Only Run Generators Outdoors and Never Inside a Home or enclosed space like Garage or Shed.
Homeowner Safety Practices for Safe Generator Use after Hurricanes and Storms
Norwall PowerSystems News, June 9, 2019: Carbon monoxide, a byproduct of internal combustion engines, causes an average of 66 fatalities related to Portable Generator use in the United States every year. Those who ignore the safety warnings about portable generator placement put themselves and everyone else in their home at risk for carbon monoxide poisoning. Yet many ignore the highly visible safety warnings on their generators and in the user manuals.
Every year, power outages leave millions of people without necessities including refrigeration, heating and cooling, or sump pumps, often when their homes and families are the most vulnerable. Following a hurricane, it may take utility crews days or even weeks to restore power. In the meantime, they turn to portable generators as a backup power source.
Hurricanes cause power outages with devastating damage to local distribution grids. Repairs take days and sometimes weeks to complete. Winters storms with freezing rain, ice, and snow come in second. While repairs don’t take as long, very cold temperatures result in burst pipes and flooded homes.
Ann Marie Buerkle, of the Consumer Product Safety Commission makes the danger clear. “Portable generators can produce high levels of carbon monoxide, a deadly, odorless, and colorless gas.” Never use a portable generator indoors or in an enclosed space for any reason, including the garage or a shed.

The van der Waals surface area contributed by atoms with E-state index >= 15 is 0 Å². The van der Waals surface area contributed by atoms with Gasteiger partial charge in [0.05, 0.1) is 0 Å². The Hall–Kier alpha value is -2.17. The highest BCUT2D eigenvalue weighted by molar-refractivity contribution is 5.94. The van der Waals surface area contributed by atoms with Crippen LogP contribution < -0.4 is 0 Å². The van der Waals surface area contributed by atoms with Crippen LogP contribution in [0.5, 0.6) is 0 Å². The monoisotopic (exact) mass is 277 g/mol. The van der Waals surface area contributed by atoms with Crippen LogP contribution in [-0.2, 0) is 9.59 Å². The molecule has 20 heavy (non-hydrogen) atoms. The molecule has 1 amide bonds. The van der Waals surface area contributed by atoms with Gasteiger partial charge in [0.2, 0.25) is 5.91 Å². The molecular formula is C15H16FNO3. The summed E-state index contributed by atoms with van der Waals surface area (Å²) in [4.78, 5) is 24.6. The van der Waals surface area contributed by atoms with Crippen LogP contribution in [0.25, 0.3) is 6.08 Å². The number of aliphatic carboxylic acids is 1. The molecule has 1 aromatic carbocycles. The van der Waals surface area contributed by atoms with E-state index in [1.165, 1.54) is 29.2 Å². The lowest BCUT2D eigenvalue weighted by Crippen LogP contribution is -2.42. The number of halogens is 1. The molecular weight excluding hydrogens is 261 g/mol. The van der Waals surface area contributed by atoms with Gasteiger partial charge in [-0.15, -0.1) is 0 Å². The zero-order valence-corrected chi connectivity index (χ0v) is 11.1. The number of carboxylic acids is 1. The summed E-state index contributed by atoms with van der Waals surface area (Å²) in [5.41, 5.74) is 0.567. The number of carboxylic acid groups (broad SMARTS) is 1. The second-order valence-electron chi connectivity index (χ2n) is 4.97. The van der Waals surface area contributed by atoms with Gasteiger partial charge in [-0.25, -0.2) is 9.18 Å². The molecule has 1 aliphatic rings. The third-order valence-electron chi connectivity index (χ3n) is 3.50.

As the Atlantic Hurricane Season gets underway with up to seven hurricanes and the possibility of four major hurricanes in this year’s forecast, Norwall PowerSystems (www.norwall.com) urges everyone to review their Portable Generator Safety Rules before the next power outage.
All outdoor power equipment carries with it the responsibility for safe use. Portable Generators are no different and when owners follow the correct procedures, they provide safe and effective backup power.
- Always place portable generators at least 20 feet from the home, away from open windows or vents, and where the prevailing wind won’t blow exhaust at the home or a neighboring home.
- Use Carbon monoxide detectors. They provide advance warning when CO levels rise and save lives by detecting a gas that humans cannot.
- Don’t run portables in the rain. Generator tents that attach to the generator provide the best protection without endangering those using it while allowing access to controls, outlets, and fuel tank.
- Avoid electrical hazards. A transfer switch is best. Heavy-duty, outdoor-rated extension cords connect appliances directly to the generator. Never try to Backfeed your Home through an appliance outlet. It endangers neighbors and utility workers.
Portable generators can power appliances through outdoor extension cords of the proper wire gauge, but there is a better way. Install a manual transfer switch and the right generator provides power for your furnace, central air, and other hardwired appliances—something you won’t accomplish with extension cords.
Home Standby Generators provide an excellent alternative to portables. Permanently installed, they start and run automatically on natural gas or propane. Designed to provide power to an entire home, installation procedures virtually eliminate the possibility of carbon monoxide poisoning or any electrical hazard. They work in any weather, including a category 5 hurricane.